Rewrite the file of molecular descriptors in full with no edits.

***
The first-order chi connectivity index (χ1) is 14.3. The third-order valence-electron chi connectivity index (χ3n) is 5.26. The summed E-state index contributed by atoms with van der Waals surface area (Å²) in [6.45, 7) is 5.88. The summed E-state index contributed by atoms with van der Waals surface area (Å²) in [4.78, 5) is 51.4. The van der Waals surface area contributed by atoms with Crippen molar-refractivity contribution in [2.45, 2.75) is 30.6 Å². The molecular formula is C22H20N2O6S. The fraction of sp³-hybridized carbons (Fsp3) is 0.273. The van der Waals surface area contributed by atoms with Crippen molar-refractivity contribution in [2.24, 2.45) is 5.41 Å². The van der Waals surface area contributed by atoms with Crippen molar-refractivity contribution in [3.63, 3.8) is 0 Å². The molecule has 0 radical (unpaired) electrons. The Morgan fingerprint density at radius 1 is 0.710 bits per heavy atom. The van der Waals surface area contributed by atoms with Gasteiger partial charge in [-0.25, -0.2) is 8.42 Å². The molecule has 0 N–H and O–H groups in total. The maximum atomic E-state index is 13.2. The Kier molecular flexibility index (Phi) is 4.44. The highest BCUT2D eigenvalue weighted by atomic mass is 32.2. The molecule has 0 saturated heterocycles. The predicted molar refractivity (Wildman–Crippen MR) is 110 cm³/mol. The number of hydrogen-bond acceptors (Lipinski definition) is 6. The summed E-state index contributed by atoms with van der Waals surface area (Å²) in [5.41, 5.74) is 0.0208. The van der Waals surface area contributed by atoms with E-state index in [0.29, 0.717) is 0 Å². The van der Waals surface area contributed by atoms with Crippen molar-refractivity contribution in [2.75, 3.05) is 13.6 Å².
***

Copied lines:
The first-order chi connectivity index (χ1) is 14.3. The third-order valence-electron chi connectivity index (χ3n) is 5.26. The summed E-state index contributed by atoms with van der Waals surface area (Å²) in [6.45, 7) is 5.88. The summed E-state index contributed by atoms with van der Waals surface area (Å²) in [4.78, 5) is 51.4. The van der Waals surface area contributed by atoms with Crippen molar-refractivity contribution in [2.45, 2.75) is 30.6 Å². The molecular formula is C22H20N2O6S. The fraction of sp³-hybridized carbons (Fsp3) is 0.273. The van der Waals surface area contributed by atoms with Crippen molar-refractivity contribution in [2.24, 2.45) is 5.41 Å². The van der Waals surface area contributed by atoms with Crippen molar-refractivity contribution in [3.63, 3.8) is 0 Å². The molecule has 0 radical (unpaired) electrons. The Morgan fingerprint density at radius 1 is 0.710 bits per heavy atom. The van der Waals surface area contributed by atoms with Gasteiger partial charge in [-0.25, -0.2) is 8.42 Å². The molecule has 0 N–H and O–H groups in total. The maximum atomic E-state index is 13.2. The Kier molecular flexibility index (Phi) is 4.44. The highest BCUT2D eigenvalue weighted by atomic mass is 32.2. The molecule has 0 saturated heterocycles. The predicted molar refractivity (Wildman–Crippen MR) is 110 cm³/mol. The number of hydrogen-bond acceptors (Lipinski definition) is 6. The summed E-state index contributed by atoms with van der Waals surface area (Å²) in [5.41, 5.74) is 0.0208. The van der Waals surface area contributed by atoms with E-state index in [0.29, 0.717) is 0 Å². The van der Waals surface area contributed by atoms with Crippen molar-refractivity contribution in [2.75, 3.05) is 13.6 Å².